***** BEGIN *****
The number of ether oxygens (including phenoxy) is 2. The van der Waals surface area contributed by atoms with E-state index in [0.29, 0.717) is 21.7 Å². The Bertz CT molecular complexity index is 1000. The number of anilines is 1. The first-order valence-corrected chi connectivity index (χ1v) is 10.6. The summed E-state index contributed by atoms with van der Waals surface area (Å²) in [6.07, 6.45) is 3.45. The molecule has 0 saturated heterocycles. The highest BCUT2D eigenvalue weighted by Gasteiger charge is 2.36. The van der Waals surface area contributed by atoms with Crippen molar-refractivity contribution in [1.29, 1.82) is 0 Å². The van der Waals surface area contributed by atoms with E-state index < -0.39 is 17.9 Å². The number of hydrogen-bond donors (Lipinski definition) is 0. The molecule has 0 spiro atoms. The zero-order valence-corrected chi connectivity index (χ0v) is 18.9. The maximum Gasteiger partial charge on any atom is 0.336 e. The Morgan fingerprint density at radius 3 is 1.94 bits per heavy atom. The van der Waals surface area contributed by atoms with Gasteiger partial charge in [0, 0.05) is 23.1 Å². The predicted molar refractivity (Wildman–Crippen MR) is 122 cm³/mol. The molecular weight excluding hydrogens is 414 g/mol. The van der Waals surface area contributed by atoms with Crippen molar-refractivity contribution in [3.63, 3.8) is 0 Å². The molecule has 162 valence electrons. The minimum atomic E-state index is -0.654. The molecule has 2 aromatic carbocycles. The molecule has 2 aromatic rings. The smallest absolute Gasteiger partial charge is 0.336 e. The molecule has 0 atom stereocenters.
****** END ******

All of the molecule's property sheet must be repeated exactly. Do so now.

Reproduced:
The number of ether oxygens (including phenoxy) is 2. The van der Waals surface area contributed by atoms with E-state index in [0.29, 0.717) is 21.7 Å². The Bertz CT molecular complexity index is 1000. The number of anilines is 1. The first-order valence-corrected chi connectivity index (χ1v) is 10.6. The summed E-state index contributed by atoms with van der Waals surface area (Å²) in [6.07, 6.45) is 3.45. The molecule has 0 saturated heterocycles. The highest BCUT2D eigenvalue weighted by Gasteiger charge is 2.36. The van der Waals surface area contributed by atoms with Crippen molar-refractivity contribution in [1.29, 1.82) is 0 Å². The van der Waals surface area contributed by atoms with E-state index < -0.39 is 17.9 Å². The number of hydrogen-bond donors (Lipinski definition) is 0. The molecule has 0 spiro atoms. The zero-order valence-corrected chi connectivity index (χ0v) is 18.9. The maximum Gasteiger partial charge on any atom is 0.336 e. The Morgan fingerprint density at radius 3 is 1.94 bits per heavy atom. The van der Waals surface area contributed by atoms with Gasteiger partial charge in [0, 0.05) is 23.1 Å². The predicted molar refractivity (Wildman–Crippen MR) is 122 cm³/mol. The molecular weight excluding hydrogens is 414 g/mol. The van der Waals surface area contributed by atoms with Crippen molar-refractivity contribution in [3.63, 3.8) is 0 Å². The molecule has 162 valence electrons. The minimum atomic E-state index is -0.654. The molecule has 2 aromatic carbocycles. The molecule has 2 aromatic rings. The smallest absolute Gasteiger partial charge is 0.336 e. The molecule has 0 atom stereocenters.